How to use deity in a sentence

  • Dissections of her politics aside, Didion will forever be a certain type of person’s idea of a deity—the literary, the cool.

    'My Wine Bills Have Gone Down.' How Joan Didion Is Weathering the Pandemic|Lucy Feldman|January 22, 2021|Time

  • Martin didn’t hear from any deities, but plenty of other trippers have.

    What happens when psychedelics make you see God|Sarah Scoles|November 9, 2020|Popular-Science

  • Maintaining enough of a belief in the mechanics of the universe to entrust your life to them — something we all do all the time — seems like solid footing, not on the same level as trusting in an unseen deity or other spirits.

    The ancient palindrome that explains Christopher Nolan’s Tenet|Alissa Wilkinson|September 4, 2020|Vox

  • These actions tended to follow the same pattern across participants, such as holding an oil lamp or incense stick and moving it slowly clockwise before the statue of a deity.

    Why do we miss the rituals put on hold by the COVID-19 pandemic?|Sujata Gupta|August 14, 2020|Science News

  • To that end, Raijin is the deity of thunder and lightning who unleashes his tempests with wielding of his hammer and beating of drums.

    12 Major Japanese Gods and Goddesses You Should Know About|Dattatreya Mandal|May 6, 2020|Realm of History

  • Beyoncé has, for close to a decade now, been a deity in entertainment: untouchable, successful, divine.

    Bow Down, Bitches: How Beyoncé Turned an Elevator Brawl Into a Perfect Year|Kevin Fallon|December 31, 2014|DAILY BEAST

  • For his tireless assault on evolutionary biology and downsizing the deity to fit within science, I give Meyer second place.

    2014: Revenge of the Creationists|Karl W. Giberson|December 27, 2014|DAILY BEAST

  • Logistics wins the day, and the Supreme Deity is, at this juncture, nowhere to be seen.

    Meet Moses the Swashbuckling Israelite|James Romm|December 14, 2014|DAILY BEAST

  • In the background, outside, is Papa Legba, who is a Loa, the word for a Voodoo deity.

    ‘Gods of Suburbia’: Dina Goldstein’s Arresting Photo Series on Religion vs. Consumerism|Dina Goldstein|November 8, 2014|DAILY BEAST

  • Meanwhile our movie theaters have become temples for superheroes—in the absence of God, Hollywood has offered us a new deity.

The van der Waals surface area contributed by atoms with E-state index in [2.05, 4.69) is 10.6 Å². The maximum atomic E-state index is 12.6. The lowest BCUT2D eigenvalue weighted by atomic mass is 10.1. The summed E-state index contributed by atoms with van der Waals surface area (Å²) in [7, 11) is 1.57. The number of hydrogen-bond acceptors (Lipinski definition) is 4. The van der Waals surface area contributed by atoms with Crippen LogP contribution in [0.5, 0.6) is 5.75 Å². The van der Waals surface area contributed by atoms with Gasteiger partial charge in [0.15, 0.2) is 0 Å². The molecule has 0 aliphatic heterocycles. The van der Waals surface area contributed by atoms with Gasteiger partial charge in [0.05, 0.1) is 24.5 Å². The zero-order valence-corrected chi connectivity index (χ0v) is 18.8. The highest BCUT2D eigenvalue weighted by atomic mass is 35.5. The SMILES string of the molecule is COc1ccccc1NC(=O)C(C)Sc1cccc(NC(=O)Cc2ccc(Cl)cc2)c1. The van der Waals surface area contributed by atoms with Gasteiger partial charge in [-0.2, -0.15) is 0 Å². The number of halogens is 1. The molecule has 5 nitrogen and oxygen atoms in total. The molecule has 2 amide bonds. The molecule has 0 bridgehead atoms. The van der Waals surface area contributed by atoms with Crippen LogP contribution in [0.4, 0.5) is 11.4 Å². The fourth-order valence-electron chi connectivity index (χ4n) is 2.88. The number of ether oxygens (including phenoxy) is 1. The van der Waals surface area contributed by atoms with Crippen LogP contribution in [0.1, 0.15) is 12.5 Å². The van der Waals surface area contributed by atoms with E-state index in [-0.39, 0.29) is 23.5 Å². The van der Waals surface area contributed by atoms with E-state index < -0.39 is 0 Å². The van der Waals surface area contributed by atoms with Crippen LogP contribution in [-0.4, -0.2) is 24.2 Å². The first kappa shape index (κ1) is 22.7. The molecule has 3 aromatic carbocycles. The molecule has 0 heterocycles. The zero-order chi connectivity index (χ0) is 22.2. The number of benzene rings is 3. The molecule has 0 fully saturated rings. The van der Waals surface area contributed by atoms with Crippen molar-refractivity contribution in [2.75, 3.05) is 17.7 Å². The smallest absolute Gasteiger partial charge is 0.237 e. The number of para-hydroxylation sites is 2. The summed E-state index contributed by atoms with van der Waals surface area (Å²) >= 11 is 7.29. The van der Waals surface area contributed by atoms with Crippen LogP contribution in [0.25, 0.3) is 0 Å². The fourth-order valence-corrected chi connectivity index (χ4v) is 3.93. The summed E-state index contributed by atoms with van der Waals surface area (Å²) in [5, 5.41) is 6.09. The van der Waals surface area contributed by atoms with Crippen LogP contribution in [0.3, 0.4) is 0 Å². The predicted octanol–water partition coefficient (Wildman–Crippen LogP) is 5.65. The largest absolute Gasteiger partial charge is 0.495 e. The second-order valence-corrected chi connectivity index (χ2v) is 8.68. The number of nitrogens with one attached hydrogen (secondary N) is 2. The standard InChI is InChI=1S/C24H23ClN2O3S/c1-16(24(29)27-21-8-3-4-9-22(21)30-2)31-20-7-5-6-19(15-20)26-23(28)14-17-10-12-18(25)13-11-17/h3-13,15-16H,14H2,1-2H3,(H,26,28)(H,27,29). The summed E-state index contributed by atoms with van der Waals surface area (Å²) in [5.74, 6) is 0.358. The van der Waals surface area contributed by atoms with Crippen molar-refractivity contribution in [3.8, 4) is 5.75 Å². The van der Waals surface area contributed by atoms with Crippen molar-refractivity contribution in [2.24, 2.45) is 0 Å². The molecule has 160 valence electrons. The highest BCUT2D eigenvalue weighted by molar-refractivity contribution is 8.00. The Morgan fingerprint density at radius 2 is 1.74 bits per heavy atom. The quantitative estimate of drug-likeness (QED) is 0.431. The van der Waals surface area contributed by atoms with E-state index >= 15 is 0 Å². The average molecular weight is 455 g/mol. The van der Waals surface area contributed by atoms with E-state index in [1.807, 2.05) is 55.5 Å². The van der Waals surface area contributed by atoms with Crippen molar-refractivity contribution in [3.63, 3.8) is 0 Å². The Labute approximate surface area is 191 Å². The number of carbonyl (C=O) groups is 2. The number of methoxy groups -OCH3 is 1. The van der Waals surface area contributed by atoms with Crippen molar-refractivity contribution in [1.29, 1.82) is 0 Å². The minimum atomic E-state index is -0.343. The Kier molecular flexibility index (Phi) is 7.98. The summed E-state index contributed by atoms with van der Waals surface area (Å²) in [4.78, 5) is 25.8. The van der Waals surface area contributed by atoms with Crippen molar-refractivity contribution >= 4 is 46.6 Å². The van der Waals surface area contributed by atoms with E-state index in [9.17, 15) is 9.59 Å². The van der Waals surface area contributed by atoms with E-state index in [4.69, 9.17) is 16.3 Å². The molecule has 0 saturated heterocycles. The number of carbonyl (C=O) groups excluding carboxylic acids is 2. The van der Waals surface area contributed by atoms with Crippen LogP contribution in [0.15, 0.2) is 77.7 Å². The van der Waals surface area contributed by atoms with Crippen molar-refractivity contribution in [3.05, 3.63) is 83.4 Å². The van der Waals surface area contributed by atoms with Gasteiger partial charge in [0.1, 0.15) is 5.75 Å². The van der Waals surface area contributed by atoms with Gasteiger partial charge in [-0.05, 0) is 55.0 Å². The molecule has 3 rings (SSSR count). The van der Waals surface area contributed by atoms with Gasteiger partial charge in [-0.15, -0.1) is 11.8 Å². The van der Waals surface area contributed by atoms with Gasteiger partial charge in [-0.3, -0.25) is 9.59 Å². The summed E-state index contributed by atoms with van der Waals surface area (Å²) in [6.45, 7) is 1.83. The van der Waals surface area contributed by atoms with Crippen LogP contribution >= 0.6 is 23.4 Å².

Welcome to Snowpiercer’s Apocalypse|Teo Bugbee|June 29, 2014|DAILY BEAST

  • In short, he is the creature of this 'Joss'—this home-made deity—to which he bows down and worships.

    Tobacco; Its History, Varieties, Culture, Manufacture and Commerce|E. R. Billings.

  • This is their great mistake, and arises from a misconception of the character and ways of Deity.

    The Condition, Elevation, Emigration, and Destiny of the Colored People of the United States|Martin R. Delany

  • It was the case in Peru, where the Inca was the direct representative on earth of the solar deity.

    Man And His Ancestor|Charles Morris

  • In fact, the highest of these claims, that of the existence of a deity, must lie forever beyond its reach.

    Man And His Ancestor|Charles Morris

  • Origen, Ambrose, and Augustine unite in prohibiting the representation of the Deity by any material object.

    The Catacombs of Rome|William Henry Withrow

British Dictionary definitions for deity (1 of 2)

deity


nounplural-ties

a god or goddess

the state of being divine; godhead

the rank, status, or position of a god

the nature or character of God

Word Origin for deity

C14: from Old French, from Late Latin deitās, from Latin deus god

British Dictionary definitions for deity (2 of 2)

Deity


noun

the Deitythe Supreme Being; God

Collins English Dictionary - Complete & Unabridged 2012 Digital Edition © William Collins Sons & Co. Ltd. 1979, 1986 © HarperCollins Publishers 1998, 2000, 2003, 2005, 2006, 2007, 2009, 2012

Sours: https://www.dictionary.com/browse/deity

The girl began to explain the tasks and the young people really got into the essence of what was happening and even understood how to. Solve this or that simple problem. This went on for some time, and the girl, no longer expecting any trick, told the material. Unexpectedly for herself, she felt Yegor's touch on her knee.

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The investigator smiled slyly. - Then sit and To be honest, it was all the same somehow uncomfortable. Although this was already the fourth meeting, ours with one married couple. It seemed that everything had been agreed upon a hundred times, but I somehow felt uneasy.